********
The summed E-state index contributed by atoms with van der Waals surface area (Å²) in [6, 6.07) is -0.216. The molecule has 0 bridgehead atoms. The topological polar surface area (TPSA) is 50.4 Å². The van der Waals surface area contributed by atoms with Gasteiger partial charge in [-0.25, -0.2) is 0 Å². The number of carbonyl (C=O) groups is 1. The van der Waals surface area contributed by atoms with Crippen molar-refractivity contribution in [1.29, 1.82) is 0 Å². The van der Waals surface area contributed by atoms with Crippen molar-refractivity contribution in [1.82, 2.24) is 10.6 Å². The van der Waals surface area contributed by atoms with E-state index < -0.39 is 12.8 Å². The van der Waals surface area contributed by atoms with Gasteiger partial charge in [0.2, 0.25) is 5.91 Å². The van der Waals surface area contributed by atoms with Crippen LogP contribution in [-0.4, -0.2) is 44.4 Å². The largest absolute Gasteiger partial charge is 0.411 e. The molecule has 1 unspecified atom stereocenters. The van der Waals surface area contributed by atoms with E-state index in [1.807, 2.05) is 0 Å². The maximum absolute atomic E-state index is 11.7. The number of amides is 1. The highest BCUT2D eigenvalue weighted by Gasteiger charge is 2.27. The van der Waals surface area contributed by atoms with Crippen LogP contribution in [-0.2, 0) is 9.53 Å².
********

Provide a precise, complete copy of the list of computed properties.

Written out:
The summed E-state index contributed by atoms with van der Waals surface area (Å²) in [6, 6.07) is -0.216. The molecule has 0 bridgehead atoms. The topological polar surface area (TPSA) is 50.4 Å². The van der Waals surface area contributed by atoms with Gasteiger partial charge in [-0.25, -0.2) is 0 Å². The number of carbonyl (C=O) groups is 1. The van der Waals surface area contributed by atoms with Crippen molar-refractivity contribution in [1.29, 1.82) is 0 Å². The van der Waals surface area contributed by atoms with Crippen molar-refractivity contribution in [1.82, 2.24) is 10.6 Å². The van der Waals surface area contributed by atoms with E-state index < -0.39 is 12.8 Å². The van der Waals surface area contributed by atoms with Gasteiger partial charge in [0.2, 0.25) is 5.91 Å². The van der Waals surface area contributed by atoms with Crippen LogP contribution in [-0.4, -0.2) is 44.4 Å². The largest absolute Gasteiger partial charge is 0.411 e. The molecule has 1 unspecified atom stereocenters. The van der Waals surface area contributed by atoms with E-state index in [1.807, 2.05) is 0 Å². The maximum absolute atomic E-state index is 11.7. The number of amides is 1. The highest BCUT2D eigenvalue weighted by Gasteiger charge is 2.27. The van der Waals surface area contributed by atoms with Crippen LogP contribution in [-0.2, 0) is 9.53 Å².